Microsoft Promises Much For Windows 2000 Beta 3
Beta 3 of Windows 2000, which Microsoft has targeted for wide release in April, will go a long way toward fixing many of the problems reported in earlier versions of the next-generation operating system, a key Microsoft executive said Monday. Since Beta 2 of Windows 2000, formerly called Windows NT 5.0, was given to testers in August 1998, Microsoft has identified several areas of concern that it will fix in Beta 3, according to Yusuf Mehdi, director of marketing for Microsoft's Applications and Internet Client Group.
Among the problem areas were compatibility with existing applications; the upgrade from Windows 9x systems; device coverage in Windows 2000 Professional, the OS formerly known as NT Workstation; the large memory footprint; installation woes with Active Directory; and a lack of Component Object Model+ (COM+) integration in Windows 2000 Server, Mehdi said at a briefing for journalists at Microsoft's headquarters.
COM+, the coming COM update, will be a key addition to the next beta of Windows 2000. Many developers and users have said that COM+, along with the Active Directory, is the most important new capability in NT 2000. Additions to Beta 3 of Windows 2000 Professional will include Internet Explorer 5.0, which will ship next week; other user interface enhancements; support for a digital cameras and other devices; and setup improvements. Beta 3 of Windows 2000 Server will include COM+ integration, wizards to help administrators set up the Active Directory, and integration with Windows Terminal Server, Mehdi said.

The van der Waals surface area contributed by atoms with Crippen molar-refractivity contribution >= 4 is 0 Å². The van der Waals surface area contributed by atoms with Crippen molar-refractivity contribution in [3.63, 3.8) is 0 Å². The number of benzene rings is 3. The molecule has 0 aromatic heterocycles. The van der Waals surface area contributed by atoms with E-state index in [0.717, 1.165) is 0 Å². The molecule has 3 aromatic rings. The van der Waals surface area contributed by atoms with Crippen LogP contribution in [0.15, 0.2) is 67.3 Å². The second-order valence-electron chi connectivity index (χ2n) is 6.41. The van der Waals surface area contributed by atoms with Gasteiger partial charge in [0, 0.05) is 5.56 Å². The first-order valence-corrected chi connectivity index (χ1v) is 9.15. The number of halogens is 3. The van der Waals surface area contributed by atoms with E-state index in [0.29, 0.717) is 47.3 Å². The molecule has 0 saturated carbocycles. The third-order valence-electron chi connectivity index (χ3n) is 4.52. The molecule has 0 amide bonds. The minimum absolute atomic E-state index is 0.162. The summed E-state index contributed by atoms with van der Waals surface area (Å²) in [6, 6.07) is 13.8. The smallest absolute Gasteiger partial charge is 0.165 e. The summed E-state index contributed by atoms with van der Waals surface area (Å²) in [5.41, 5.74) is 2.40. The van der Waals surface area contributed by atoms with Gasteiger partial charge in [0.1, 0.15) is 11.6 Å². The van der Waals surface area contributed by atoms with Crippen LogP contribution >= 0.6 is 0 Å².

Windows 2000 Server consisted of roughly 23 million lines of "core" code, a figure that is significantly smaller than other estimates from other Microsoft officials, beta testers, and others familiar with the product. According to Mehdi, estimates of the product having 50 million or 60 million lines of code were erroneous. Mehdi repeated Microsoft's public statements that it hopes to ship Windows 2000 by the end of this year, although he was quick to add that if the product is not deemed ready, Microsoft will take longer. Microsoft also is touting Windows 2000 for laptop computers, the first time the company has aimed NT technology at portable PCs.
"It will be the best laptop OS, that's for sure--even if you use Windows 98," Mehdi said.
The oft-delayed Windows 2000 has been under development for years, and now the successor to the consumer-oriented Windows 98, which will be based on the NT kernel, has been delayed past the year 2000 because of work on the enterprise software. Mehdi acknowledged that Microsoft's foot-dragging on NT has let competitors such as Novell and Sun Microsystems get the jump in the enterprise market.
"Novell has benefited a little" by NT's delays, Mehdi said. "People think that Windows 2000 is the migration OS from Novell." However, he pointed to a release Microsoft issued last week trumpeting the fact that Window NT 4.0 now is licensed on 28 million desktops.
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